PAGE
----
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Some properties of positive radial solutions for some semilinear elliptic equations. Positive radial solutions for elliptic equations on exterior domains with nonlinear boundary conditions. Positive radial solutions for some quasilinear elliptic systems in exterior domains. American Institute of Mathematical Sciences. We consider the structure and the stability of positive radial solutions of a semilinear inhomogeneous elliptic equation with multiple growth terms. Equations similar to this kind have come up both in geometry and in physics, and have been a subject of extensive studies.
Our result shows that any positive radial solution is stable or weakly asymptotically stable with respect to certain norm. Keywords: Cauchy problem , positive radial solutions , stability , sub- and super-solutions , Matukuma-type equation. Cauchy problem of semilinear inhomogeneous elliptic equations of Matukuma-type with multiple growth terms. References:  D. Google Scholar  S. Google Scholar  S. Google Scholar  S. Google Scholar  S.
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Local and global existence theorems for the Einstein equations
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The Cauchy problem for solutions of elliptic equations
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Note that Eq. We can now consider using Eq. The finite difference form of Eq. We must also specify two boundary conditions BCs for Eq. Equations 49 , 51 , 53 and 55 constitute the full system of equations for the calculation of the numerical solution to Eq. Note that we have replaced the original PDE, Eq.
Also, an analytical solution to Eq. Representative output from this program that compares the numerical solution from Eqs. Additional parameters follow from the values in Table 2. We can note two additional points about these values:. Finally, some descriptive comments about the details of the program in Appendix 1 are given immediately after the program listing. We again have an analytical solution to evaluate the numerical solution.
An important difference between the parabolic problem of Eq. Equations 66 , 67 , 68 , 69 , 70 , 71 constitute the complete finite difference approximation of Eqs. A small MATLAB program for this approximation is given in Appendix 2 , including some descriptive comments immediately after the program.
The general analytical solution to Eq. The plotted output from the program is given in Figure 1 and includes both the numerical solution of Eqs. We can note the following points about Figure 1 :. Additional parameters follow from the values in Table 3.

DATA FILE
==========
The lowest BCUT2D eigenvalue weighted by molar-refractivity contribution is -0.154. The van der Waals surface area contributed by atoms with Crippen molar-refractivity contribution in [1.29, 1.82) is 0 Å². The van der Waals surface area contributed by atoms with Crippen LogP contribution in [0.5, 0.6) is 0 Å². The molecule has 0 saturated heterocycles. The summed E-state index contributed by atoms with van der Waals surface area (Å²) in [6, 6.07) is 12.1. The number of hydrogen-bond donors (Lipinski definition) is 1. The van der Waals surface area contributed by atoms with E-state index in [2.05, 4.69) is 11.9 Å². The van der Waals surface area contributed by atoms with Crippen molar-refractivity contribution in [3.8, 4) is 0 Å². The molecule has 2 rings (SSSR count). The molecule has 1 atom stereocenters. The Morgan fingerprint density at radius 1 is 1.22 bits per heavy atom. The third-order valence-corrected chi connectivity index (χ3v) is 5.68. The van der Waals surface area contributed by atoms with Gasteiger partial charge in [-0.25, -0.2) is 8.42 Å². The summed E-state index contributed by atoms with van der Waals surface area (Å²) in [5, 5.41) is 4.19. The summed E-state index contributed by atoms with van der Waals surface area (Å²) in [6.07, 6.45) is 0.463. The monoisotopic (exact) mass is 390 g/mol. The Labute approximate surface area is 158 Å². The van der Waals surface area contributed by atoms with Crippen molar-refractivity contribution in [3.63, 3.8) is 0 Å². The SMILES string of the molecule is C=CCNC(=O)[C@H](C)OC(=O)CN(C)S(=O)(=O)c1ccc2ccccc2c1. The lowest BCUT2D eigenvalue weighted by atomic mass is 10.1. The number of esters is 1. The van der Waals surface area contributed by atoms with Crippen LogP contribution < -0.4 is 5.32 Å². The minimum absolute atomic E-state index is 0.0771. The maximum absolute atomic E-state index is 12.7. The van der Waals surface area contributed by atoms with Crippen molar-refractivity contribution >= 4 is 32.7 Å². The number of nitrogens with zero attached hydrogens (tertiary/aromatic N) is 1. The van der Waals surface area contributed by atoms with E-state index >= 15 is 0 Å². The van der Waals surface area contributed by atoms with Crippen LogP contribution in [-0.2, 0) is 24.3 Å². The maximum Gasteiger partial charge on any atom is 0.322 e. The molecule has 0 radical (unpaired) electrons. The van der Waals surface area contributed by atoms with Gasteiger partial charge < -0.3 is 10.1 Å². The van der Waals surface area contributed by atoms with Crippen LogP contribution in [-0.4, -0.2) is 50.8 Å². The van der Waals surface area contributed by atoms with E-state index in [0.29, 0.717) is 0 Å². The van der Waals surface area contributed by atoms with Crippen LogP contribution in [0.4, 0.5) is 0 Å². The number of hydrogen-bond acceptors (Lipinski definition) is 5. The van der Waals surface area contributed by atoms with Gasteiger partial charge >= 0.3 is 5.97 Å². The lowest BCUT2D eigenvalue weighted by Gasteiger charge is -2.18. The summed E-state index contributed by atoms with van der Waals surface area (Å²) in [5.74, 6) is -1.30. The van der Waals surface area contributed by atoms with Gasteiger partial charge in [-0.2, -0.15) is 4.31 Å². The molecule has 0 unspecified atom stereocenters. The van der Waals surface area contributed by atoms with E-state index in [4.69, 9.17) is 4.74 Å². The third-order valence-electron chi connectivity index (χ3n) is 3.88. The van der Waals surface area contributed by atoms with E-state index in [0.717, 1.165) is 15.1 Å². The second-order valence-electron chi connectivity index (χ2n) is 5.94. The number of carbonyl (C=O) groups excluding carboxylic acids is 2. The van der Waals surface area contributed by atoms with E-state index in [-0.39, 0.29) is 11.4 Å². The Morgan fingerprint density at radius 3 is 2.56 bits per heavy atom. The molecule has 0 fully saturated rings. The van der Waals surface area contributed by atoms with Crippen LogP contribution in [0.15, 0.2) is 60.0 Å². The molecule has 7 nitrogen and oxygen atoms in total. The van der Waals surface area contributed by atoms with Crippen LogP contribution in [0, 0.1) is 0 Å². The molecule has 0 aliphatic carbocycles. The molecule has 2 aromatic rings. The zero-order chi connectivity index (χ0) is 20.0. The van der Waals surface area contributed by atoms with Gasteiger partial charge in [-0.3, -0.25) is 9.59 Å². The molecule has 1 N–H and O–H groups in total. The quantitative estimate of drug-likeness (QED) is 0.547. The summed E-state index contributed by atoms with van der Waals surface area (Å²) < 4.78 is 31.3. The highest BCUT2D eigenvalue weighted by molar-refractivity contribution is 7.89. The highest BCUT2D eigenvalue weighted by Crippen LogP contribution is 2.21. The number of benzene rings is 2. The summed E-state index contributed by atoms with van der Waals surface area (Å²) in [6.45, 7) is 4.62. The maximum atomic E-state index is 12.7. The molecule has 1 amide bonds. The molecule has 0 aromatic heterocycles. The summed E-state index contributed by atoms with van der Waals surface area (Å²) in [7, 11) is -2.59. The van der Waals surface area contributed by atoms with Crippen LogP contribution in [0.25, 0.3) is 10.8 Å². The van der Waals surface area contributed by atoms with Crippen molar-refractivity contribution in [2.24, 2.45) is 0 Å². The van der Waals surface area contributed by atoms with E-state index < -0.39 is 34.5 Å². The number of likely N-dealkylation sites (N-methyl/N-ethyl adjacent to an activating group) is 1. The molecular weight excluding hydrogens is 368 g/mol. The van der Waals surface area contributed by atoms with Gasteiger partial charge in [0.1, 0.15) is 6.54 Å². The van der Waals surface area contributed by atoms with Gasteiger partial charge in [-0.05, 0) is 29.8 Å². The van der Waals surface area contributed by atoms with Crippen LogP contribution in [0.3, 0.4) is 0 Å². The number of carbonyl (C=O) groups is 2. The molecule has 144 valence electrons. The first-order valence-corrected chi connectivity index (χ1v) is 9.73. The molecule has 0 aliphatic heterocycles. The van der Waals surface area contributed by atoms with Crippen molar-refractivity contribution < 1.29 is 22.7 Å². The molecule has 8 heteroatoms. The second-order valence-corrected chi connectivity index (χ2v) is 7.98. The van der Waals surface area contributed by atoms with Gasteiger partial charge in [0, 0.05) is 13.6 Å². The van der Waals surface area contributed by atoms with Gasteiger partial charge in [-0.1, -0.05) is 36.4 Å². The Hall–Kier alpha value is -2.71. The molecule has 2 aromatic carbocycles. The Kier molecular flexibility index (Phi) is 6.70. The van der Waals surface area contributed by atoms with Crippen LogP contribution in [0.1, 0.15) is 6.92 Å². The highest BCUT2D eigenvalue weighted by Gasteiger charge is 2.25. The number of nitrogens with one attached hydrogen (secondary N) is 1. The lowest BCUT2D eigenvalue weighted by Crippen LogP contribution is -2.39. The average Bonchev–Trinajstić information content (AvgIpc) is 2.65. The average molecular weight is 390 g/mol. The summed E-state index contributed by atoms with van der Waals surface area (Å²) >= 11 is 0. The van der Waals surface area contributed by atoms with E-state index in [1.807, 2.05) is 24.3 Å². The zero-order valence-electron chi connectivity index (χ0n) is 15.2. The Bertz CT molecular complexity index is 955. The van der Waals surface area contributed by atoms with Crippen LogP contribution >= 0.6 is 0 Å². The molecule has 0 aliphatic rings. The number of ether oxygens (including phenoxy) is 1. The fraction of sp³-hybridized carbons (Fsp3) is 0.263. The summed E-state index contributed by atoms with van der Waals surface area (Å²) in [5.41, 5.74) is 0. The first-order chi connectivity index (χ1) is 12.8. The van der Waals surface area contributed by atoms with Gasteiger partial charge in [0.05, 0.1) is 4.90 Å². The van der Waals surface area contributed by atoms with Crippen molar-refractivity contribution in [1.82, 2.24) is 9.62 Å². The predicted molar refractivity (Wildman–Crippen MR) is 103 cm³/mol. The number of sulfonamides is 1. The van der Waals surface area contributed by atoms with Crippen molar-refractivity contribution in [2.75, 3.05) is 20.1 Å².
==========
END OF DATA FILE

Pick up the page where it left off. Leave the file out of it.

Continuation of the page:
This is a stringent test of the numerical solution since the curvature of the solution is greatest at these peaks. Of course, the peak analytical values given by Eq. This explicit finite difference numerical solution also has a stability limit like the preceding parabolic problem. In other words, the parameters of Table 3 were chosen primarily for accuracy and not stability.
Rather, we will convert Eq. The idea then is to integrate Eq. The analytical solution to Eqs. The analytical solution of Eq. To develop a numerical solution to Eq. The output from this program is listed in Table 5. The convergence of the solution of Eq. Additional parameters follow from the values in Table 6.
The stability constraint for the 2D problem of Eq. The actual path that the parabolic problem takes to the solution of the elliptic problem is not relevant so long as the parabolic solution converges to the elliptic solution. Some other trial values indicated that this initial value is not critical but it should be as close to the final value, for example 2.
This parametrization is an example of continuation in which the solution is continued from the given assumed starting value of Eq. The concept of continuation has been applied in many forms and not just through the addition of a derivative as in Eq. In general, the errors in the numerical solution of PDEs can result from the limited accuracy of all of the approximations used in the calculation.
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For example, the 0. In formulating a numerical method or algorithm for the solution of a PDE problem, it is necessary to balance the discretization errors so that one source of error does not dominate, and generally degrade, the numerical solution. Thus, control of approximation errors is central to the calculation of a numerical solution of acceptable accuracy.